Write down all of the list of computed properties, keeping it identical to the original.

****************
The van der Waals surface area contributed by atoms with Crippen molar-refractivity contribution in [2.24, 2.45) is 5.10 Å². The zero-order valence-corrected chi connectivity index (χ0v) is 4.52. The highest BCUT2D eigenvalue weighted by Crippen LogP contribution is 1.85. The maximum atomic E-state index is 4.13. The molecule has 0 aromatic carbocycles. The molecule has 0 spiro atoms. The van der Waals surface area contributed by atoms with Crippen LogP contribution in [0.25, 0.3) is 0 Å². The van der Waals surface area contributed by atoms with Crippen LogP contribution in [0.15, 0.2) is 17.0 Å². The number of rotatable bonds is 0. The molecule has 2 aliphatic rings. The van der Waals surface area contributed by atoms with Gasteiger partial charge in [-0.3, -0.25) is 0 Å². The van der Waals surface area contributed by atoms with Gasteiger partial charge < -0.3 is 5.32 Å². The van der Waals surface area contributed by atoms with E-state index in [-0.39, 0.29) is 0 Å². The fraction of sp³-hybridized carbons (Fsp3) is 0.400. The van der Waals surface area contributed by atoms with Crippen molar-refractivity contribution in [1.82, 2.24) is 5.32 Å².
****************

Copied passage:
The van der Waals surface area contributed by atoms with Crippen molar-refractivity contribution in [2.24, 2.45) is 5.10 Å². The zero-order valence-corrected chi connectivity index (χ0v) is 4.52. The highest BCUT2D eigenvalue weighted by Crippen LogP contribution is 1.85. The maximum atomic E-state index is 4.13. The molecule has 0 aromatic carbocycles. The molecule has 0 spiro atoms. The van der Waals surface area contributed by atoms with Crippen LogP contribution in [0.25, 0.3) is 0 Å². The van der Waals surface area contributed by atoms with Crippen LogP contribution in [0.15, 0.2) is 17.0 Å². The number of rotatable bonds is 0. The molecule has 2 aliphatic rings. The van der Waals surface area contributed by atoms with Gasteiger partial charge in [-0.3, -0.25) is 0 Å². The van der Waals surface area contributed by atoms with Gasteiger partial charge < -0.3 is 5.32 Å². The van der Waals surface area contributed by atoms with E-state index in [-0.39, 0.29) is 0 Å². The fraction of sp³-hybridized carbons (Fsp3) is 0.400. The van der Waals surface area contributed by atoms with Crippen molar-refractivity contribution in [1.82, 2.24) is 5.32 Å².